We’ve all heard some variation of it — as we grow older, we learn more about life, have greater insight into it and become wiser. Sometimes it’s true, sometimes it isn’t. There are endless examples of the latter, but two I find particularly appalling are often repeated by those who should know better: government should be run like a business, and business executives know best how to improve the economy. Neither is true.
While it’s possible to utilize best business practices in government in terms of management of staff, building effective teams and setting goals (and then measuring progress), the primary function of business is to generate profits by offering goods and services, whereas government is about creating an infrastructure that serves the needs of citizens and business for the greater good. In modern industrial societies, governance is vital, complicated and expensive, but it’s not about making a profit.
In addition, for very practical reasons, services are made affordable so even those who have limited financial resources can have access to them. This means, for example, that postal services and public transportation might not cover their costs with the fees charged, but the benefits to society are far greater than the deficits incurred. The costs of infrastructure (building, repairing, expanding roads, bridges, tunnels, airports and so on) can be hundreds of billions (work done by businesses and their employees), and even when there are tolls and fees for using these, the revenues will not always cover all fixed annual costs for completed projects. The investments by taxpayers are repaid many times over by the ability of businesses and individuals to accomplish what would be difficult or impossible otherwise.
The skills and abilities needed for governance are actually greater than those for business in terms of the diversity of services and functions government provides. Governance is quite unlike the narrow focus of companies in their fields of endeavor. Those who insist privatization increases efficiency and effectiveness while reducing costs have not taken into account that government administration costs are typically less than those of private companies, and there are no added margins for profits. And, while executives in private enterprise do have to meet or exceed customer expectations to succeed, they do not have to deal with the expectations of citizens (potential voters), which are typically more complex and diverse.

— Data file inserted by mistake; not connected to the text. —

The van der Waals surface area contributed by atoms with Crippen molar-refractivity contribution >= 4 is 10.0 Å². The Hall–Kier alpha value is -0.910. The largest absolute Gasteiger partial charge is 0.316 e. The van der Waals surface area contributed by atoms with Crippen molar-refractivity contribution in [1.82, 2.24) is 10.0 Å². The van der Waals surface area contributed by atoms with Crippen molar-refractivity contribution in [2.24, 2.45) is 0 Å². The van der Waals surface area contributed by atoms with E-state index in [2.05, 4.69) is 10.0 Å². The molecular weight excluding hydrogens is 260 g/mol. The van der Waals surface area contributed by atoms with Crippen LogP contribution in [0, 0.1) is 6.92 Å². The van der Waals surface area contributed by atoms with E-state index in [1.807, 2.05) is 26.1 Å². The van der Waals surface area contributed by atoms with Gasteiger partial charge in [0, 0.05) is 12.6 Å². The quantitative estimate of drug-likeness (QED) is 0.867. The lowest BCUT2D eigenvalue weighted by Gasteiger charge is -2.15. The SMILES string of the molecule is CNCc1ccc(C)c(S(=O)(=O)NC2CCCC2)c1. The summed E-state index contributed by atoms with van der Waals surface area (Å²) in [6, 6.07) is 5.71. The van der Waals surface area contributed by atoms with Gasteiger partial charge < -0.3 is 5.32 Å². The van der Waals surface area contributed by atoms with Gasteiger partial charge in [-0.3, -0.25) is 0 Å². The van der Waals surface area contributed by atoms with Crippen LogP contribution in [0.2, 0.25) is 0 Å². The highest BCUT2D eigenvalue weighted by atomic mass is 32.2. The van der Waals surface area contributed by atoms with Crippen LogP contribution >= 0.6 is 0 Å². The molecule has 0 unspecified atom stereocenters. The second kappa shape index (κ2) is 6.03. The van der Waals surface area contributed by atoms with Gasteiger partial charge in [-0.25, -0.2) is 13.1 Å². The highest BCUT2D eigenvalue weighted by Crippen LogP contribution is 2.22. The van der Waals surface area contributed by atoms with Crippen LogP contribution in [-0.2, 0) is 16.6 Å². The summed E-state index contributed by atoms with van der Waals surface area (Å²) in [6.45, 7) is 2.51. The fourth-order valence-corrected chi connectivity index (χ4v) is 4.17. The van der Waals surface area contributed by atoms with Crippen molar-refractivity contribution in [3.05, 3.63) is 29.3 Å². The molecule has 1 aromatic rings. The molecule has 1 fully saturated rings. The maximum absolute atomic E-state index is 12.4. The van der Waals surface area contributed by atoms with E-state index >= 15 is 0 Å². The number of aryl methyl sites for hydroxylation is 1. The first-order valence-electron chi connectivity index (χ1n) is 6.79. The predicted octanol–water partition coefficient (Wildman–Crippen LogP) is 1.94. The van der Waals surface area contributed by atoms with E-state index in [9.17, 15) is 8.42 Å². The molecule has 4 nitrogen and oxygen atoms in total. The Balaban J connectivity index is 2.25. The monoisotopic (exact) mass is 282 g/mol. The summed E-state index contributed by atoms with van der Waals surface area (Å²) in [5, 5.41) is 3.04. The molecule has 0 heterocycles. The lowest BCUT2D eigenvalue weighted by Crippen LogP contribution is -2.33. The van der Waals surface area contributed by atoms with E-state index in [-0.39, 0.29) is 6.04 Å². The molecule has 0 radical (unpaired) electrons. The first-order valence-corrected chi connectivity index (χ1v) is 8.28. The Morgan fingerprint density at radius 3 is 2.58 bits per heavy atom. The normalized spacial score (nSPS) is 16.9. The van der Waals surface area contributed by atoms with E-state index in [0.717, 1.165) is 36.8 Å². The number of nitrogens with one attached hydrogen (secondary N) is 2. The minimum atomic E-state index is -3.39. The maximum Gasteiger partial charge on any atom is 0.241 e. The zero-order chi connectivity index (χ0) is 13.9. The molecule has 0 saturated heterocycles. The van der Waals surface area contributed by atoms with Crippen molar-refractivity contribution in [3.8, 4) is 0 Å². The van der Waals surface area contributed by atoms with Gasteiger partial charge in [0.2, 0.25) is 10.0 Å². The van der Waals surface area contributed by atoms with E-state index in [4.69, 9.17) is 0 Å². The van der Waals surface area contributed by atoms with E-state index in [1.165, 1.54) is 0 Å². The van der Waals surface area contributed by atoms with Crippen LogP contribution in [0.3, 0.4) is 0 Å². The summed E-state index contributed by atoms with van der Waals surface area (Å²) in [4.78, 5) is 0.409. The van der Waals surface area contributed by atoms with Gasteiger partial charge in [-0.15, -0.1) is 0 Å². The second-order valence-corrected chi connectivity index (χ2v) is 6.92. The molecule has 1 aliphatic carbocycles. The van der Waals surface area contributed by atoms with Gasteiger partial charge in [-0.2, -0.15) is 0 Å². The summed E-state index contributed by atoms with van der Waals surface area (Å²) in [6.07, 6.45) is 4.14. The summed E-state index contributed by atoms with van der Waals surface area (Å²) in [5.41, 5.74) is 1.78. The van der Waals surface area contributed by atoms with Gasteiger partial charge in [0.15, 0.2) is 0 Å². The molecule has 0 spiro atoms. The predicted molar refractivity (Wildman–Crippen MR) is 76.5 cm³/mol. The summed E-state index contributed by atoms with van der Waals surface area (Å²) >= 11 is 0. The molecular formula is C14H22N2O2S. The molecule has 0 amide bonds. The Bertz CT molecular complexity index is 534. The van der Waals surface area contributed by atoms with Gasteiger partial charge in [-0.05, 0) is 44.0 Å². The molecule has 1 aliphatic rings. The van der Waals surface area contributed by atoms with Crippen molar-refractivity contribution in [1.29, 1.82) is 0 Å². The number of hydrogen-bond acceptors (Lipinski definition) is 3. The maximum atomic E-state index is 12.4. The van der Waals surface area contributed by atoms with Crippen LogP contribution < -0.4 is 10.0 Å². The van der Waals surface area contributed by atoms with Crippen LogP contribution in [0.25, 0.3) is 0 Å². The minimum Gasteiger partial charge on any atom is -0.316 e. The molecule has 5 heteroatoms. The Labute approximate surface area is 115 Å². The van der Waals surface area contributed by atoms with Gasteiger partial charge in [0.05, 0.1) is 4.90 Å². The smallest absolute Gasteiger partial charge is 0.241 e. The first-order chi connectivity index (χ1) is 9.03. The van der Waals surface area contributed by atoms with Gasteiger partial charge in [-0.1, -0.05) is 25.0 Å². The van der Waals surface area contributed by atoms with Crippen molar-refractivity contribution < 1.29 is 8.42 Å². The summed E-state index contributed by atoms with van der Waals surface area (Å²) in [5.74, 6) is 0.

Businesses don’t always make profits, and some can lose money for many years. Governments typically run deficits because the ability to cut costs is limited by a multitude of competing interests, public policy requirements and rapidly changing dynamics (economic crises, natural disasters, military conflicts among them) that cannot wait for revenues to catch up or increase. National governments rarely have mandated balanced budgets because of so many variables, and the few that do have so many exceptions built in that the mandates are largely superficial.
As for the ability of business executives to deal more successfully with economic, monetary and fiscals policies than those from other backgrounds, the differences between business and government once again are critical to governance. The needs and special interests of business are not the only criteria for those who govern. They must balance a variety of competing needs and interests while trying to achieve results that are positive and sustainable for society as a whole. Business generally prefers less regulation and environmental requirements, but public health and safety and the greater good (quality of life) demand regulations of many kinds to avoid what goes wrong in the absence of them. Self-regulation rarely comes close to matching these demands.
Buying, running and selling companies require skills that are not particularly transferable to the requirements for responsible governance. Employees and citizens are vastly different challenges, and the practicalities of meeting civic responsibilities are far broader than what is required to focus on business fundamentals. Many who are critical of the president, governors and mayors have no idea the complexities involved and the compromises needed to effect change. Global business is complicated, but the variables are fewer in number and the constituent base consists of shareholders and customers, not citizens.
All of which is to make a pragmatic case for why government and business are very different for many reasons. Those who want to be president cannot make a viable case that business experience is superior for that role because government should be run like a business. It is disingenuous at best to make such an analogy, and intellectually dishonest to continue to do so. Voters should know and understand why.